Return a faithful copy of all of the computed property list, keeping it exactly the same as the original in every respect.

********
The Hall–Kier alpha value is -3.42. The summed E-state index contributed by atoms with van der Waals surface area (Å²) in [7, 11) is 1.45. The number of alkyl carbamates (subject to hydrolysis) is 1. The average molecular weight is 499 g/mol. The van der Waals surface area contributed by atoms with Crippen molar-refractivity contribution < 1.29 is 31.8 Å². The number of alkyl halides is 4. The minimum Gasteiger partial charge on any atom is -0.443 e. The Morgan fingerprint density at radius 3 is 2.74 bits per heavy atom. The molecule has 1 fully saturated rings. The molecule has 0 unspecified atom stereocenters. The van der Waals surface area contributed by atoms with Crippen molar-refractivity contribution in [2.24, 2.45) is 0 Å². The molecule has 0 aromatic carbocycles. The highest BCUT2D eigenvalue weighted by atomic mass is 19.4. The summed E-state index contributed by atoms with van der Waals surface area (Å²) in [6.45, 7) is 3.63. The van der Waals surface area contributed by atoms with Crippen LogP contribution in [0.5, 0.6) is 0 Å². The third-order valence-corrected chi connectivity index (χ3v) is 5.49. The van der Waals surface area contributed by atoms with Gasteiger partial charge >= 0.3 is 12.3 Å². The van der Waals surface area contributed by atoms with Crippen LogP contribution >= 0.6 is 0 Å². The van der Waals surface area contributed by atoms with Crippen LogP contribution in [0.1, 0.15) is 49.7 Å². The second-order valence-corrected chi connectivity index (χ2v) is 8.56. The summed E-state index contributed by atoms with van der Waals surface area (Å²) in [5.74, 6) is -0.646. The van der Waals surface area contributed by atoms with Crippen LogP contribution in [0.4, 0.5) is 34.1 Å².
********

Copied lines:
The Hall–Kier alpha value is -3.42. The summed E-state index contributed by atoms with van der Waals surface area (Å²) in [7, 11) is 1.45. The number of alkyl carbamates (subject to hydrolysis) is 1. The average molecular weight is 499 g/mol. The van der Waals surface area contributed by atoms with Crippen molar-refractivity contribution < 1.29 is 31.8 Å². The number of alkyl halides is 4. The minimum Gasteiger partial charge on any atom is -0.443 e. The Morgan fingerprint density at radius 3 is 2.74 bits per heavy atom. The molecule has 1 fully saturated rings. The molecule has 0 unspecified atom stereocenters. The van der Waals surface area contributed by atoms with Crippen molar-refractivity contribution in [2.24, 2.45) is 0 Å². The molecule has 0 aromatic carbocycles. The highest BCUT2D eigenvalue weighted by atomic mass is 19.4. The summed E-state index contributed by atoms with van der Waals surface area (Å²) in [6.45, 7) is 3.63. The van der Waals surface area contributed by atoms with Crippen LogP contribution in [0.5, 0.6) is 0 Å². The third-order valence-corrected chi connectivity index (χ3v) is 5.49. The van der Waals surface area contributed by atoms with Gasteiger partial charge >= 0.3 is 12.3 Å². The van der Waals surface area contributed by atoms with Crippen LogP contribution >= 0.6 is 0 Å². The van der Waals surface area contributed by atoms with Crippen LogP contribution in [0.1, 0.15) is 49.7 Å². The second-order valence-corrected chi connectivity index (χ2v) is 8.56. The summed E-state index contributed by atoms with van der Waals surface area (Å²) in [5.74, 6) is -0.646. The van der Waals surface area contributed by atoms with Crippen LogP contribution in [0.4, 0.5) is 34.1 Å².